It’s crucial to acknowledge and discuss all these challenges up front. Because I’m about to count nTLDs based on language, and readers must take the following data with a grain of salt. Here goes:
Setting aside Dot Brands such as .LOREAL, .MARRIOTT, and .AARP, there are 761 nTLDs to be looked at. Of those, I’ve marked 2 as “language-less”: .XYZ and .OOO. To all the others, I’ve assigned 1 or more languages. Admittedly, this process reflects my own ignorance and laziness. Apart from English, I only know Spanish and Arabic. Beyond those 3 languages, I made some attempt to identify keywords that might fit French, Italian, Portuguese, and German. Since those were the ONLY languages I inspected when deciding whether a given nTLD is meaningful in more than 1 language, it’s quite likely that most other languages – e.g. Chinese, Dutch, Swedish, Turkish, etc. – have been under-counted.
Consequently, I’m confident that at least 145 nTLDs are meaningful in multiple languages. The remaining 614 suffixes seem – at this juncture – to be unique to a single language. But, of course, if I were to continue looking for instances of these terms in Greek or Bengali or Norwegian dictionaries, some would turn out to span more than 1 language after all. So the 614 number would shrink, and the 145 count would grow. Here’s the best way to interpret these numbers: (1) more than 145 multilingual nTLDs; (2) fewer than 614 monolingual nTLDs.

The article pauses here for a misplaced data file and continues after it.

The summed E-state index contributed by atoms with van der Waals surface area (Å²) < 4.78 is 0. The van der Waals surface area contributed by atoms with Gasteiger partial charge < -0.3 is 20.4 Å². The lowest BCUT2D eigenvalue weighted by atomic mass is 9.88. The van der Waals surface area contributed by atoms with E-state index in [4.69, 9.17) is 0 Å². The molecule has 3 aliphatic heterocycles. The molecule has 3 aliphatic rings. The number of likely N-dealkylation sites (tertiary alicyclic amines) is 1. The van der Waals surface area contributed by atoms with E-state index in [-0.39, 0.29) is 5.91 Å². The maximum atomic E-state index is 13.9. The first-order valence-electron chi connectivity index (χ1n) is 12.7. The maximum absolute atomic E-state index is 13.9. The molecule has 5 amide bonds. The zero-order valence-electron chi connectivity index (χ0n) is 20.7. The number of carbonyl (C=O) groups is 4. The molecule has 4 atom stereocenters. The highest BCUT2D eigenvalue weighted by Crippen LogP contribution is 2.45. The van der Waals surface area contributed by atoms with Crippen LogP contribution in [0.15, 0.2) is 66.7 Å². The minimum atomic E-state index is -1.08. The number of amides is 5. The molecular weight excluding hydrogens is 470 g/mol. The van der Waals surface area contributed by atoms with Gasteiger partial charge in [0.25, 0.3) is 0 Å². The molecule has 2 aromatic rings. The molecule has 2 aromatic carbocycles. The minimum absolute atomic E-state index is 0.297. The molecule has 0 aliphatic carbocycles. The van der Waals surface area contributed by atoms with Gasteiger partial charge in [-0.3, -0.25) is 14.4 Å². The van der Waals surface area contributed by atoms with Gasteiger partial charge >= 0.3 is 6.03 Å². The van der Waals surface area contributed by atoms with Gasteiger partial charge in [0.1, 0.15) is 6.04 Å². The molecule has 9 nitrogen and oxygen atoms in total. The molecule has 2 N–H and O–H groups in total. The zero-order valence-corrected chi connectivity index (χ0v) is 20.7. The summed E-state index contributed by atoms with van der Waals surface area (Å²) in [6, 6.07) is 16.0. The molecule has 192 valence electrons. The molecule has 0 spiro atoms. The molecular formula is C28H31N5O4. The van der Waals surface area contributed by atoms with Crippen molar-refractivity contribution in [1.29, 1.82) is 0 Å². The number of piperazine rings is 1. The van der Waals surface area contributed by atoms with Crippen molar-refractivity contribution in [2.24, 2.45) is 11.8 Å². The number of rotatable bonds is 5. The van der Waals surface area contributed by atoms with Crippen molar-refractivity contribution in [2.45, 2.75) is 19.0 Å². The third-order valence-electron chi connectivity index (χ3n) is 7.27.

You’ll notice a column marked “TLDs (Unique)”. This gives a count of nTLDs that appear to be uniquely 1 language. So, by way of example, there are 530 English nTLDs. No more than 407 of these are strictly English. Another 123 English nTLDs (or more) are meaningful in at least 1 other language. Meanwhile, at most 12 nTLDs are uniquely French, though as many as 79 (if not more) can be interpreted as French.
The rightmost 2 columns limit attention to nTLDs in which at least 100 domains have been registered, in effect excluding suffixes that have yet to be publicly released. As you can see, only 3 out of 36 Arabic nTLDs have made it this far, whereas for German the fraction is 32 / 39. Even allowing for multilingual nTLDs and stalled rollouts, the preponderance of English keywords is clear as day. Depending on which column we look at, English outnumbers the 2nd most common nTLD language by a factor of 5.9 – 13.3.
Imperfect though my labeling is, this provides a rough idea of the role played by language within the nTLD program. In my next article, I’ll be delving into statistics based on this framework. So if you notice any languages that I’ve under-counted – i.e. nTLDs I’ve missed – please say so. This is a work in progress.